To start the game, the two players will flip a coin and the winner decides whether to be on offense first or defer to the second half.  Once this is done, the offensive player will take the offensive deck and the defensive player will take the defensive deck.  Each player will draw 8 cards for their starting hand.  Every time a card is played, the players may draw another from the top of their decks.  The offensive deck has two types of plays: run plays and pass plays.  The pass play cards come in three different styles: short, medium and long/bomb.  The defensive cards have two types as well.  They are running defense cards and pass coverage cards.  The play starts with both players choosing a play card from their hand and laying it down face up for both to see.  You would then compare the cards.  Running cards work better against pass coverage cards and pass play cards work better against run stopping cards.  The cards work in conjunction with the dice, but let’s quickly look at the cards first.  Both the offensive and defensive cards have the play types listed on each card.  You would compare the two cards to see what colored dice the offense would roll for yardage.  The cards also play a part in how long the game goes.  On each offensive running play card is a flame symbol in the top of both corners.  Every time you use a running play with that symbol on it, you must “burn” or discard the top card of the offensive play deck.  So just like in real football the more you run, the faster the game goes.  When the offensive deck first runs out it is halftime, when it runs out again it’s the end of the game.  While the cards are fairly simple, the dice are a little more complicated, but not much.

There are four types of dice; the play die, the referee die, the penalty die and the yardage dice.  The play die is rolled for every play and each side is different.  The play die has an X, a T, a penalty flag, a lightning bolt, a “Hail” and a “Mary”.  If the offense rolls an X it means the play is broken up no matter what.  The “T” means potential turnover.  If you rolled a “T” you would then roll the referee die and if it comes up a “T” then the ball is turned over to the defense.  If no “T” is rolled then there’s no turnover.  If the penalty flag comes up on the play die then there’s a potential penalty on the offense or defense.  You’d then roll the referee die and if the offense side comes up then it’s a penalty on the offense and if the defense side comes up it’s a penalty on the defense.  If neither side comes up then there’s no penalty.  If a penalty is confirmed then the offensive player rolls the penalty die and adds or subtracts the yardage shown on the die.  The lightning bolt means “Breakaway!”  When the lightning bolt is rolled the offense adds the yardage dice together then rolls the play die and yardage dice again.  If the lightning bolt comes up again add the yardage and roll again.  The offensive player continues rolling until anything else but the lightning bolt appears.  I tend to play with the optional rule that if you roll 3 straight “breakaways” then it’s an automatic touchdown.   If a “Hail” or “Mary” is rolled they have no effect on the play except during the last play of the half or game.

The penalty die is rolled on occasion in response to certain results of the play die.  The referee die has a “T”, an X, a “Hail” and a “Mary” like the play die, but has an offense side and defense side for designating penalties.  To help identify the play die and the referee die from one another I used a permanent black marker to draw stripes on the referee die to make it resemble the black and white striped shirt referees wear.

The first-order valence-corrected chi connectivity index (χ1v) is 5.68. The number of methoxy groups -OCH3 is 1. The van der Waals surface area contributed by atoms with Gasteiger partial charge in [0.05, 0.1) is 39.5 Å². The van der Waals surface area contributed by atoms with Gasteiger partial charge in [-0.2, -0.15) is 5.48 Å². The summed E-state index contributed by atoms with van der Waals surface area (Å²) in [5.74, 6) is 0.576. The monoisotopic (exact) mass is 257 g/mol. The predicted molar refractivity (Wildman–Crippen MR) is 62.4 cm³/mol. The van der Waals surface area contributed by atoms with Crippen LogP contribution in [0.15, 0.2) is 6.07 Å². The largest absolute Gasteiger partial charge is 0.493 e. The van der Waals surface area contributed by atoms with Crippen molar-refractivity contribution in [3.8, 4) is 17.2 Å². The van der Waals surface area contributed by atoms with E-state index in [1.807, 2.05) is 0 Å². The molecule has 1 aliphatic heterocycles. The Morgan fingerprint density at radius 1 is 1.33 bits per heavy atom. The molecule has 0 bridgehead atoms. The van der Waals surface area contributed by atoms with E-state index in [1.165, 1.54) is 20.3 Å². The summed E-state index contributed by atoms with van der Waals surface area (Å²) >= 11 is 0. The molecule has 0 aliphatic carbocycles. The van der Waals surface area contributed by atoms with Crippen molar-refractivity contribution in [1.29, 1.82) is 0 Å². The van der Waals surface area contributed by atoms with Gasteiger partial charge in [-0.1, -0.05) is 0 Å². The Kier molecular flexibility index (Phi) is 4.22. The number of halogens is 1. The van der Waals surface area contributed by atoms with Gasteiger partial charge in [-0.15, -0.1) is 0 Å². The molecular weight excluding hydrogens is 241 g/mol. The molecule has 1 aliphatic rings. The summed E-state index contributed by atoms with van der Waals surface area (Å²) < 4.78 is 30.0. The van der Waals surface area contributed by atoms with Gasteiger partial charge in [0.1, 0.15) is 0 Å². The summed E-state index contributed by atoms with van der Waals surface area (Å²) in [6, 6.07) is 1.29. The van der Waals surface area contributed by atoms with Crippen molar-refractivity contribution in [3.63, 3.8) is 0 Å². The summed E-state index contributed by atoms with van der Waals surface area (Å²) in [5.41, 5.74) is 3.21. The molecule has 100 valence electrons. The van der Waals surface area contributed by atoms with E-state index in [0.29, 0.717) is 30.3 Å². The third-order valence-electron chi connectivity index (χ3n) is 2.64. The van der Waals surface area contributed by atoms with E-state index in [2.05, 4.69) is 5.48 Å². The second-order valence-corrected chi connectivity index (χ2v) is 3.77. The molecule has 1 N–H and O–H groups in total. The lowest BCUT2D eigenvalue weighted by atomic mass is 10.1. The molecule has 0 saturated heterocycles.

There are 7 yardage dice.  The red, ivory and brown dice are for running plays, while the yellow, blue and green dice are for passing plays.  The seventh die is black and is rolled by the defensive player on most plays and will, usually, subtract yardage from the offensive player’s roll.

Here’s a quick example of play:

Its third down with 9 yards to go for a first down and the offense chooses to run the ball; defense picks a short passing play.  The Defense guesses wrong.  After comparing the two play cards, the offense gets to roll all three running dice along with the play die, while the defense gets to roll his black die.  The offense rolls a “hail” on the play die which has no effect on the play and a 2, 4 and 5 on the yardage dice.  Defense rolls a -1. So add the offensive dice together (2+4+5=11) and subtract the defensive die (-1) to get 10.  The offense gains 10 yards and gets the first down!

R&R put a lot of thought into this game.  What’s in a real football game is in the board game minus the ACL tears, concussions and massive contracts.  Safeties, punts, field goals, Hail Mary passes, extra points; if you can name it, it’s probably in the game.  R&R even have expansion packs for the game with different teams.  There are 6 packs or “divisions” with 4 teams in each division.  Each team has its own strengths and weaknesses so you can pick a team that suits your playing style.  In the end, I’ve put away my other football games, Strat-o-Matic Football and Pizza Box Football, for 1st and Goal because of the relative ease of play and it’s more visually appealing than the 2 other mentioned games.

So if you’re still in doubt about the game, I always like to point out that I have a friend who loves football, but HATES sports games yet will sit down and play this with me every time I bring it to a game event.  Broaden your horizons and try this game at least once.

Product Rating: 12

Product Summary

1st and Goal

From: R&R Games

Type of Game:  Board Game, Sports

Game Design:  Stephen Glenn

Artists:   Scott Fleenor , Matthan Heiselt

Graphic Design:   Jennifer Vargas

Retail Price: $29.95 (US)

Number of Players:  2-4 players

Player Ages:  13 and up

Play time:  60 minutes

Website:   www.rnrgames.com